It was an interesting scene in front of young Jonas Brodin’s locker stall after Minnesota’s practice yesterday. A good selection of microphones and digital voice recorders were arrayed in front of him, including a special invisible one held by Wild teammate Zenon Konopka. Konopka jokingly asked him why the young blue-liner hadn’t brought him his coffee that morning and Brodin blanched for a second, debating whether the Wild tough guy was joking or not. Fortunately for Minnesota’s top defensive prospect, the gloves wouldn’t be dropped and Brodin turned back to the media with a sheepish smile spread across his face; he’ll have to remember to bring Konopka’s coffee tomorrow.
All humor aside, Wild scouts were serious when they saw him play during the 2010-11 season. The young Swede had it all: a decent 6’1” 166-pound frame that could be improved by bulking up some, great wingspan to break up opposing forwards, a great first pass up the ice, flawless skating and was quite sound defensively. The only knock on Brodin’s style of play was that he was hardly a physical or offensive player, but compensated with his exceptional defense. Minnesota Wild Assistant General Manager Brent Flahr and the Wild scouting staff saw this and felt the young man from Karlstad, Sweden was worthy of the 10th overall selection in the 2011 NHL Entry Draft.
After playing the next season in Sweden—and playing a key role with fellow Wild prospects Johan Larsson and Johan Gustafsson in leading Sweden to the 2012 WJHC gold—Brodin felt he was ready to play the North American style of game. Had the NHL started its season on time, he most likely would have started the season with Minnesota. Instead, he suited up for the Wild’s minor league affiliate—the Houston Aeros—along with top Wild prospects Mikael Granlund, Larsson, Jason Zucker, Charlie Coyle, Brett Bulmer and fellow Wild 2011 1st round pick Zack Phillips. Brodin took to North American ice with a fire in his gut and scored the first goal of the season for Houston. In fact, in his first eight games, Brodin scored two goals and two assists, revealing a tantalizing offensive side of him that very few people had even seen. I’m sure the Wild brass thought this was just the icing on the Jonas Brodin cake.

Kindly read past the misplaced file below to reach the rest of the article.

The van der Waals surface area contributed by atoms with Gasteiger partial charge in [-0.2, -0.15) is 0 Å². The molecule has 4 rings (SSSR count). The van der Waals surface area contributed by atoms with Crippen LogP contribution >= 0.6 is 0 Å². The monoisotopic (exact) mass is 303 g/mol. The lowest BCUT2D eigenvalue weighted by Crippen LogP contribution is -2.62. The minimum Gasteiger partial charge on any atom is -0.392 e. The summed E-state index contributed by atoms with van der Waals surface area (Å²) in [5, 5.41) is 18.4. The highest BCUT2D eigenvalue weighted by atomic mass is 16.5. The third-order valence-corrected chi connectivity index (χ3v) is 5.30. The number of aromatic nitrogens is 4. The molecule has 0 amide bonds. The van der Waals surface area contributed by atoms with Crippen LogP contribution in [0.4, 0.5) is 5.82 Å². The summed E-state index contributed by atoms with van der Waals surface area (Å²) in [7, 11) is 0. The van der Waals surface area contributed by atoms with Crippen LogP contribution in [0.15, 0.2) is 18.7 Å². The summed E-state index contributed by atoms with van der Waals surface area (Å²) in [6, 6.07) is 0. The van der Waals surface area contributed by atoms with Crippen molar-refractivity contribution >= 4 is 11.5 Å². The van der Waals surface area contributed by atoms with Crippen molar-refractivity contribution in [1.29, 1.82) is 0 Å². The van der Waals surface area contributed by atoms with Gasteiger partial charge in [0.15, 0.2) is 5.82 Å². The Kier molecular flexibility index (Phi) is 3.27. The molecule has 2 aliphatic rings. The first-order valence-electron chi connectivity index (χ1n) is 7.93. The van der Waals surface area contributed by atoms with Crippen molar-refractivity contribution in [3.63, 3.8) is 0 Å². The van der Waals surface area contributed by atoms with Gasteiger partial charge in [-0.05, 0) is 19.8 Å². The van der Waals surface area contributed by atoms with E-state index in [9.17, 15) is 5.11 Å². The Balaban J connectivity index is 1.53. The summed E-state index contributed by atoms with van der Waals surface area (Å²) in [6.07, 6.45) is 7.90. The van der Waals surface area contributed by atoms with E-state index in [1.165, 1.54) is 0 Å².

Then, in a November 2nd game against the Oklahoma City Barons, Brodin was helped off the ice after 2010 1st overall draft pick Taylor Hall slammed him into the glass with a frighteningly hard hit. He would miss nearly 11 weeks with what was labeled an upper body injury. It looked as if not only would he miss a good portion of the Aeros’ season, but the NHL if and when it started up as well. Fortunately for Minnesota’s top defensive prospect, the NHL and NHLPA didn’t come to an agreement until January 6th, and he was almost ready to go. Though he was officially not on Minnesota’s training camp roster, he practiced with the Wild during the team’s abbreviated training camp and didn’t look out of place playing against top players Zach Parise and Dany Heatley in a shutdown defensive role.
It’s been a year and a half since Jonas Brodin was drafted and his exceptional play has only gotten better. He’s added nearly 15-pounds of muscle to his frame, which will help him hold his own against larger, more experience opponents. The young Swede has also refined his offensive game and could be used as Coach Yeo’s secret weapon from the blue line. While his offensive game is certainly improved, that’s not his true style. You’ll know Brodin is on his game when opposing lines are shut down and Minnesota spends much more time in the offensive zone during his shift than in the defensive zone. Jonas will likely be paired with Clayton Stoner and will be used on Minnesota’s second power play unit. I’d buy your #25 Jonas Brodin jerseys fast, because they’ll sell like hot cakes when fans see what’s so special about this young man.